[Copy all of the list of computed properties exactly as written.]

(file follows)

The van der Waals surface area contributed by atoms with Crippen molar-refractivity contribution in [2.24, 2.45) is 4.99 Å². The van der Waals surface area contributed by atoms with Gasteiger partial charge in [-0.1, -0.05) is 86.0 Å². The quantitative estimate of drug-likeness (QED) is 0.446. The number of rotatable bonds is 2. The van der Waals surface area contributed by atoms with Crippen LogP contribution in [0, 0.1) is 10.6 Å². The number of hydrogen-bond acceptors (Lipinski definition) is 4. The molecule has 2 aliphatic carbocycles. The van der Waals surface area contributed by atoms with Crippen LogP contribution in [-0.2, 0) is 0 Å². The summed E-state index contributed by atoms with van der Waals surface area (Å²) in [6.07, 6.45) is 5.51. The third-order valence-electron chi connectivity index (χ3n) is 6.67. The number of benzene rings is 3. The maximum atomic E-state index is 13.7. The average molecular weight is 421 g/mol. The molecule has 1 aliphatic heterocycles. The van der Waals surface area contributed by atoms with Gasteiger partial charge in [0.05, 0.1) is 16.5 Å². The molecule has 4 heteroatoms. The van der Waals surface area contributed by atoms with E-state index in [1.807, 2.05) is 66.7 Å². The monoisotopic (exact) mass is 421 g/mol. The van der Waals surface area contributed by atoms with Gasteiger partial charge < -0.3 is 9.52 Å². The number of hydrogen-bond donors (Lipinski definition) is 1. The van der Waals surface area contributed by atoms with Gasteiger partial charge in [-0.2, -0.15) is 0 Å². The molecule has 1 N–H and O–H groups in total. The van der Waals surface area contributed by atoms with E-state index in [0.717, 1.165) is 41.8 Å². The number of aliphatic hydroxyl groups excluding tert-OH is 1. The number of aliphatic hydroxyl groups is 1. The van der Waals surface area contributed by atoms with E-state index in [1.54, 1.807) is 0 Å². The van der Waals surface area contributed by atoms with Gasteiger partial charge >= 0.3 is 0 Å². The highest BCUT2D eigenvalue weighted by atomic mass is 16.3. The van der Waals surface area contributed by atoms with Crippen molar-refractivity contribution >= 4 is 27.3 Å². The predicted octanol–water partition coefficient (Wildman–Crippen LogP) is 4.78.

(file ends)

The van der Waals surface area contributed by atoms with Crippen molar-refractivity contribution in [2.24, 2.45) is 4.99 Å². The van der Waals surface area contributed by atoms with Gasteiger partial charge in [-0.1, -0.05) is 86.0 Å². The quantitative estimate of drug-likeness (QED) is 0.446. The number of rotatable bonds is 2. The van der Waals surface area contributed by atoms with Crippen LogP contribution in [0, 0.1) is 10.6 Å². The number of hydrogen-bond acceptors (Lipinski definition) is 4. The molecule has 2 aliphatic carbocycles. The van der Waals surface area contributed by atoms with Crippen LogP contribution in [-0.2, 0) is 0 Å². The summed E-state index contributed by atoms with van der Waals surface area (Å²) in [6.07, 6.45) is 5.51. The third-order valence-electron chi connectivity index (χ3n) is 6.67. The number of benzene rings is 3. The maximum atomic E-state index is 13.7. The average molecular weight is 421 g/mol. The molecule has 1 aliphatic heterocycles. The van der Waals surface area contributed by atoms with Gasteiger partial charge in [0.05, 0.1) is 16.5 Å². The molecule has 4 heteroatoms. The van der Waals surface area contributed by atoms with E-state index in [1.807, 2.05) is 66.7 Å². The monoisotopic (exact) mass is 421 g/mol. The van der Waals surface area contributed by atoms with Gasteiger partial charge < -0.3 is 9.52 Å². The number of hydrogen-bond donors (Lipinski definition) is 1. The van der Waals surface area contributed by atoms with Gasteiger partial charge in [-0.2, -0.15) is 0 Å². The molecule has 1 N–H and O–H groups in total. The van der Waals surface area contributed by atoms with E-state index in [0.717, 1.165) is 41.8 Å². The number of aliphatic hydroxyl groups excluding tert-OH is 1. The number of aliphatic hydroxyl groups is 1. The van der Waals surface area contributed by atoms with E-state index in [1.54, 1.807) is 0 Å². The van der Waals surface area contributed by atoms with Gasteiger partial charge >= 0.3 is 0 Å². The highest BCUT2D eigenvalue weighted by atomic mass is 16.3. The van der Waals surface area contributed by atoms with Crippen molar-refractivity contribution >= 4 is 27.3 Å². The predicted octanol–water partition coefficient (Wildman–Crippen LogP) is 4.78.